High Definition Television (HDTV) is the highest quality format of Digital TV. It provides high resolution programmes and sound and can include Dolby Digital Surround Sound. HDTV uses widescreen format and can have more than twice as many lines on a picture than Analogue programming thus enabling high quality images. It also allows the transmission of several TV programmes at once. Otherwise known as multicasting. HDTV uses the same amount of bandwidth as Analogue systems but six times more information can be sent.
HDTV is the highest quality type of Digital TV but only one of several alternatives. Other common digital formats are Standard Definition Television (SDTV) and Enhanced Definition Television (EDTV). SDTV is the basic model for Analogue and Digital viewing. EDTV is the next level up providing better image quality but not as high as HDTV.
Most LCD TVs are set for HDTV except some of the smaller versions so when buying an LCD always check to see if it is EDTV or HDTV.
You will also want to consider the size of the space your new TV is going into. Is the wall space big enough?
Also consider viewing distance between seating and the screen. As a general rule the distance between you and the screen should be four times the width of your TV. If the screen is too close it can make viewing uncomfortable and be bad for your eyesight.
Consider sound quality and picture quality, the amount of inputs and outputs to suit your needs, plus controls and ease of use. Does it have a remote control? Are there controls on the TV itself?
Remember, Plasma and LCD screens are the most popular TVs and the best way of enjoying digital TV and High Definition TV.
Widescreen is your television picture aspect ratio for screen width: screen height. Analogue TV has an aspect ratio of 4:3, meaning the screen is 4 units wide and 3 units high. HDTV aspect ratio is 16:9, similar to standard cinema projection. 16:9 widescreen TVs are regarded as the best option for watching films as you can see them in their original widescreen format.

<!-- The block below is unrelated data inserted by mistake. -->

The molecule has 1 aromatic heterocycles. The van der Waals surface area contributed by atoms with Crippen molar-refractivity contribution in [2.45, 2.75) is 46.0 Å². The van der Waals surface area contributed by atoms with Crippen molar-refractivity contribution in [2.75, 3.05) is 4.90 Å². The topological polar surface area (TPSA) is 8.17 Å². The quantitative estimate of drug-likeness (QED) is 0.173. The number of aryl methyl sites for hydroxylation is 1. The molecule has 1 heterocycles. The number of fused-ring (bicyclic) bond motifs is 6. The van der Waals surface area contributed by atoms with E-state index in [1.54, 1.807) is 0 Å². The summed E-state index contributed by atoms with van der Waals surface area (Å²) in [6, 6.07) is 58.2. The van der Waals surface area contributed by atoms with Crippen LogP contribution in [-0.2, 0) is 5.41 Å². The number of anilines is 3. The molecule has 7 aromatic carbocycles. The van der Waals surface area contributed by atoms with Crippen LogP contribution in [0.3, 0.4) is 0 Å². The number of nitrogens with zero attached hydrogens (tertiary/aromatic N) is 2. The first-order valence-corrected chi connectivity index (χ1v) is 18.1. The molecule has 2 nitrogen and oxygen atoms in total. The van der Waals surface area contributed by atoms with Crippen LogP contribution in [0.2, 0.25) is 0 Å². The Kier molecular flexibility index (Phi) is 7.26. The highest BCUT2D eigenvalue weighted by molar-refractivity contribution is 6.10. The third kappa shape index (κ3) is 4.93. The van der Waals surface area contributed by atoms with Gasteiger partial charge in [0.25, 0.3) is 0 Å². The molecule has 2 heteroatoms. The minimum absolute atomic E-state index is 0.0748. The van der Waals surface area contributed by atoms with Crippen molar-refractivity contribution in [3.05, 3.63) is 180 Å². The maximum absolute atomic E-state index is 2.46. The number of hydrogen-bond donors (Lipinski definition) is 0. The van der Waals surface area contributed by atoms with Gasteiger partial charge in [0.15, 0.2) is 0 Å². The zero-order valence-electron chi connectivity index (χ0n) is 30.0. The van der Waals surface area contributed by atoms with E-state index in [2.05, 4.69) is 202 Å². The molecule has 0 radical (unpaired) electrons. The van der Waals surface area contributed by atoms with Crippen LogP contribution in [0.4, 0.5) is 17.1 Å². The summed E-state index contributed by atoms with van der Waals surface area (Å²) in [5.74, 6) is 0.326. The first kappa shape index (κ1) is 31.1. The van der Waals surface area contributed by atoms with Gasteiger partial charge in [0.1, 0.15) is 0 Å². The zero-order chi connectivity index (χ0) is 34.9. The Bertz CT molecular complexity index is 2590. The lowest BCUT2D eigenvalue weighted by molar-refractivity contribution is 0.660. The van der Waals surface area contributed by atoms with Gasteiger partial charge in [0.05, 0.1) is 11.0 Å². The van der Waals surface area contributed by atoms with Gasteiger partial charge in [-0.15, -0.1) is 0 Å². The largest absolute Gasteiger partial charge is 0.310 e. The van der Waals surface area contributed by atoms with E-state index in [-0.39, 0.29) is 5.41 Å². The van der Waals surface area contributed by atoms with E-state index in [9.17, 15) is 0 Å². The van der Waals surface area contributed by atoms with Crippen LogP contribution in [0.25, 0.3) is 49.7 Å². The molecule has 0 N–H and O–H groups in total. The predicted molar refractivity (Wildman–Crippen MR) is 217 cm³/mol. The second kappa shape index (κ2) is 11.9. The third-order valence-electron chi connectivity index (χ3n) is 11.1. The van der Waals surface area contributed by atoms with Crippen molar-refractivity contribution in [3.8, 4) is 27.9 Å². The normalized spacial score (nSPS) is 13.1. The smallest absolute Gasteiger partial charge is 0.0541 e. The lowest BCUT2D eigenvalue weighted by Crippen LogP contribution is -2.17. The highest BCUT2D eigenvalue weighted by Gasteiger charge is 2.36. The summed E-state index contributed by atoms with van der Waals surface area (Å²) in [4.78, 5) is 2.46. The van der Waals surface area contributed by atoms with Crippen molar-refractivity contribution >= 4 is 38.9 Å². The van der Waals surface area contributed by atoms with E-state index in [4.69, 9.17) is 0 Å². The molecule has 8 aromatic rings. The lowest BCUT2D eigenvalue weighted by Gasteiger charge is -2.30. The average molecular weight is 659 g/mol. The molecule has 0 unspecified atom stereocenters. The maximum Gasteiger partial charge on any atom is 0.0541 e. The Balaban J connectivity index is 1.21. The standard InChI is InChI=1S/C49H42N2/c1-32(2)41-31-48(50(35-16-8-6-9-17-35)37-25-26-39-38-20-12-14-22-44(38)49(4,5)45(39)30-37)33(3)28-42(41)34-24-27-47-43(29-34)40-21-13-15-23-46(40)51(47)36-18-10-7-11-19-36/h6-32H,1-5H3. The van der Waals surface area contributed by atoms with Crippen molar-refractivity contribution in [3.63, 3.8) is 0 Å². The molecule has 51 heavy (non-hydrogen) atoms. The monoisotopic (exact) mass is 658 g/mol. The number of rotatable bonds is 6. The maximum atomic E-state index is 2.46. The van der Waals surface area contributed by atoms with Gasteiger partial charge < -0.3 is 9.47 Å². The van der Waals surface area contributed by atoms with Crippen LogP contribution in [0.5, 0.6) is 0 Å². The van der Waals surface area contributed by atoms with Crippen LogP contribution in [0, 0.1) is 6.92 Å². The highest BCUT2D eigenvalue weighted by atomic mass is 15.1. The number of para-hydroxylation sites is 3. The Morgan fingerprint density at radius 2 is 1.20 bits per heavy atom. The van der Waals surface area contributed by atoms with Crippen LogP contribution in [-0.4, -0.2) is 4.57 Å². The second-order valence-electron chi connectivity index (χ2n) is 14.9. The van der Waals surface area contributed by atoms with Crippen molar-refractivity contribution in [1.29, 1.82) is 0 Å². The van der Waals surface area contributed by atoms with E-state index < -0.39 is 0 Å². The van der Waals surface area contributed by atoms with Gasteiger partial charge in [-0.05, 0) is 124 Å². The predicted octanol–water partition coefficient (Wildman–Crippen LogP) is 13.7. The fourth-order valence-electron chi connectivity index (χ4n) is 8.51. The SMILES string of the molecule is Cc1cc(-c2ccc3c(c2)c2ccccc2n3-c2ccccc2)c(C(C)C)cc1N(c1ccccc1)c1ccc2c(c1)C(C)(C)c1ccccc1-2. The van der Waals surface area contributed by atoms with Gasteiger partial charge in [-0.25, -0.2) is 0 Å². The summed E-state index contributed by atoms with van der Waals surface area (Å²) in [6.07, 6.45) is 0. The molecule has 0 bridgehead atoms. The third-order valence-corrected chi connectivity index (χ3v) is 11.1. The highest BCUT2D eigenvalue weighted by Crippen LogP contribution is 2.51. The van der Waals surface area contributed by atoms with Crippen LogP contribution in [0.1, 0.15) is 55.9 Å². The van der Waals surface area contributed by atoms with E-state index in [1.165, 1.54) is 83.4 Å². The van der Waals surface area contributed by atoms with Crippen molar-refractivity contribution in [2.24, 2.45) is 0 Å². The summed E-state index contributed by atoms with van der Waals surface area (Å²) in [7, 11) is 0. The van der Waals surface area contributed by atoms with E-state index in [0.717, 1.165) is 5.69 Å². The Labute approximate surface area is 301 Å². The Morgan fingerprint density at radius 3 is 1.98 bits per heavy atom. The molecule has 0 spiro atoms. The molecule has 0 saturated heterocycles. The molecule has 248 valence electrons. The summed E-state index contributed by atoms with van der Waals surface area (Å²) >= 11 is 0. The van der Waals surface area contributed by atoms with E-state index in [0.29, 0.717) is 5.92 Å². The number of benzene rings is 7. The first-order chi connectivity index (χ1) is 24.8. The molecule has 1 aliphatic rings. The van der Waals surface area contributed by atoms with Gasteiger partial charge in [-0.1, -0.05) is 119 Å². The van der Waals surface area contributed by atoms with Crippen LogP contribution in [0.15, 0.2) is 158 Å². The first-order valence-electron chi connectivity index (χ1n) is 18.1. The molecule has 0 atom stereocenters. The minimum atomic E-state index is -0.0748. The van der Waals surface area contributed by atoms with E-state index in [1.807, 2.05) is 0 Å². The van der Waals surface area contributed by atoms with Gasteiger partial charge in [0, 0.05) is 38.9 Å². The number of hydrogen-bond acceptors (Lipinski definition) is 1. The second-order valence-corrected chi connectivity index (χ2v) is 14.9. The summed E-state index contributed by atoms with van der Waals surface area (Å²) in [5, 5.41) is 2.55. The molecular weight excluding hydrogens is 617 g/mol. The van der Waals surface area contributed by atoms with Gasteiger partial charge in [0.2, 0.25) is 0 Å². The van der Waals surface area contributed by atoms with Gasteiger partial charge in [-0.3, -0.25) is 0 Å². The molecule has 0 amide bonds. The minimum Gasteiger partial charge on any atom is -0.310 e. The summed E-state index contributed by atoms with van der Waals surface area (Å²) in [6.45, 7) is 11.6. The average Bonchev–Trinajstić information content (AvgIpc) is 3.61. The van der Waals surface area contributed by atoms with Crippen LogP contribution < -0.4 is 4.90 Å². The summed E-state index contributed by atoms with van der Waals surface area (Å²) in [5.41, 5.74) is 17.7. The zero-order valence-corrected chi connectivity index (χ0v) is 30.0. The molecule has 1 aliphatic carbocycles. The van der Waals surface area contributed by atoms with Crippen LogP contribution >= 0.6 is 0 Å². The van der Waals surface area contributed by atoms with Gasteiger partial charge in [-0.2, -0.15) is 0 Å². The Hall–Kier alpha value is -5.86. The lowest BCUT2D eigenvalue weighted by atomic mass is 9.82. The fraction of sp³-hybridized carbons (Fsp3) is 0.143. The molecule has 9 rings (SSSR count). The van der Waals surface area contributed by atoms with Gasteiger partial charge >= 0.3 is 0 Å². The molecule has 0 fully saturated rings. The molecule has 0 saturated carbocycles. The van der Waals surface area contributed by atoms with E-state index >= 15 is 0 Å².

Rear Projection TVs project their images onto the back of a translucent screen similar to the way a movie projector works. These TVs are more like traditional looking sets but they are much thinner now and are available in widescreen. Projection TVs be as wide as Plasma TVs but they are often cheaper. They use a variety of technologies including Cathode Ray and LCD and are available as Analogue or integrated HDTV. They are also available in Digital Light Processing (DLP) and Liquid Crystal On Silicon (LCOS) formats. LCD is thought to have the best image quality and is the only one available in flatscreen.
Digital Light Processing (DLP) creates superb image results working by shining a light through a small spinning red, green, and blue colour wheel onto a matrix of mirrors known as a Digital Micromirror Device (DMD). Each mirror represents one pixel in the projected image. Light is transformed into the projected image which is then reflected onto the screen. DLP TVs are lighter and slimmer than Cathode Ray Tube models but are not as thin or light enough to be hung from a wall.
Liquid Crystal on Silicon (LCOS) is up-to-date technology for projection TVs. LCOS is a similar reflective technology to DLP projectors but using liquid crystals instead of mirrors. LCOS Rear Projection televisions are super thin and use either one chip or three chip types. One chip models produce the red, green and blue colours via one chip while three chip models use a chip for each separate colour. LCOS TVs offer great value and provide very good end results.